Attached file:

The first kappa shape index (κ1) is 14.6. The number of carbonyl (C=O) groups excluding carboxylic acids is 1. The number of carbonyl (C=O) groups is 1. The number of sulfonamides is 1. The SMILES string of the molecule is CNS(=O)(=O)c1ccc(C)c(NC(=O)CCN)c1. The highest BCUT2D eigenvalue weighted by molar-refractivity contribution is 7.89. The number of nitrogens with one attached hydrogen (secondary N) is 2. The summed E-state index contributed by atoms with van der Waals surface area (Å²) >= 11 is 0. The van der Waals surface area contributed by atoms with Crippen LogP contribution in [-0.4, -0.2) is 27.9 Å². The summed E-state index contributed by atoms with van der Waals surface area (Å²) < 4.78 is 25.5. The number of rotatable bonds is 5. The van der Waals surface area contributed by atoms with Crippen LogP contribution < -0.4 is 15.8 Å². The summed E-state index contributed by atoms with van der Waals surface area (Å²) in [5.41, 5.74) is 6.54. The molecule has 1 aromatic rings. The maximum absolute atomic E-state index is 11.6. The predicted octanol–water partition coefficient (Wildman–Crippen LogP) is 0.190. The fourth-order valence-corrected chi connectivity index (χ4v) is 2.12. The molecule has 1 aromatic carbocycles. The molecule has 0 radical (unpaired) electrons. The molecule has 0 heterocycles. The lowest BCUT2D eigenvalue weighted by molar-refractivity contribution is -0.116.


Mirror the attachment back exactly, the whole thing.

The first kappa shape index (κ1) is 14.6. The number of carbonyl (C=O) groups excluding carboxylic acids is 1. The number of carbonyl (C=O) groups is 1. The number of sulfonamides is 1. The SMILES string of the molecule is CNS(=O)(=O)c1ccc(C)c(NC(=O)CCN)c1. The highest BCUT2D eigenvalue weighted by molar-refractivity contribution is 7.89. The number of nitrogens with one attached hydrogen (secondary N) is 2. The summed E-state index contributed by atoms with van der Waals surface area (Å²) >= 11 is 0. The van der Waals surface area contributed by atoms with Crippen LogP contribution in [-0.4, -0.2) is 27.9 Å². The summed E-state index contributed by atoms with van der Waals surface area (Å²) < 4.78 is 25.5. The number of rotatable bonds is 5. The van der Waals surface area contributed by atoms with Crippen LogP contribution < -0.4 is 15.8 Å². The summed E-state index contributed by atoms with van der Waals surface area (Å²) in [5.41, 5.74) is 6.54. The molecule has 1 aromatic rings. The maximum absolute atomic E-state index is 11.6. The predicted octanol–water partition coefficient (Wildman–Crippen LogP) is 0.190. The fourth-order valence-corrected chi connectivity index (χ4v) is 2.12. The molecule has 1 aromatic carbocycles. The molecule has 0 radical (unpaired) electrons. The molecule has 0 heterocycles. The lowest BCUT2D eigenvalue weighted by molar-refractivity contribution is -0.116.